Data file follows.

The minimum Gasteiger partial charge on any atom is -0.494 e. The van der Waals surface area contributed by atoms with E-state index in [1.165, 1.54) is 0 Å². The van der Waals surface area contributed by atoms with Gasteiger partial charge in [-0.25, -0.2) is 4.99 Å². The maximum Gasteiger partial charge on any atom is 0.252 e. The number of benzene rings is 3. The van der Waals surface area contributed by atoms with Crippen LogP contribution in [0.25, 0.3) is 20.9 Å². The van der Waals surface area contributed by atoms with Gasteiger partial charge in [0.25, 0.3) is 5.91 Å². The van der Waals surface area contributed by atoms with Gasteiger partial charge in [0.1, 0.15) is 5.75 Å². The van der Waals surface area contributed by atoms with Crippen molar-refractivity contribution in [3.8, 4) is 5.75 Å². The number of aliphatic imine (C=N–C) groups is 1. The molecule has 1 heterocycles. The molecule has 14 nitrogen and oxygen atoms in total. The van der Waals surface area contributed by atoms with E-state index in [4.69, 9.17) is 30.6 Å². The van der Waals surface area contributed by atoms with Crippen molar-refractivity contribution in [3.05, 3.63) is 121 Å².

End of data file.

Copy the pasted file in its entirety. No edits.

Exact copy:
The minimum Gasteiger partial charge on any atom is -0.494 e. The van der Waals surface area contributed by atoms with E-state index in [1.165, 1.54) is 0 Å². The van der Waals surface area contributed by atoms with Gasteiger partial charge in [-0.25, -0.2) is 4.99 Å². The maximum Gasteiger partial charge on any atom is 0.252 e. The number of benzene rings is 3. The van der Waals surface area contributed by atoms with Crippen LogP contribution in [0.25, 0.3) is 20.9 Å². The van der Waals surface area contributed by atoms with Gasteiger partial charge in [0.25, 0.3) is 5.91 Å². The van der Waals surface area contributed by atoms with Gasteiger partial charge in [0.1, 0.15) is 5.75 Å². The van der Waals surface area contributed by atoms with Crippen molar-refractivity contribution in [3.8, 4) is 5.75 Å². The number of aliphatic imine (C=N–C) groups is 1. The molecule has 1 heterocycles. The molecule has 14 nitrogen and oxygen atoms in total. The van der Waals surface area contributed by atoms with E-state index in [4.69, 9.17) is 30.6 Å². The van der Waals surface area contributed by atoms with Crippen molar-refractivity contribution in [3.05, 3.63) is 121 Å².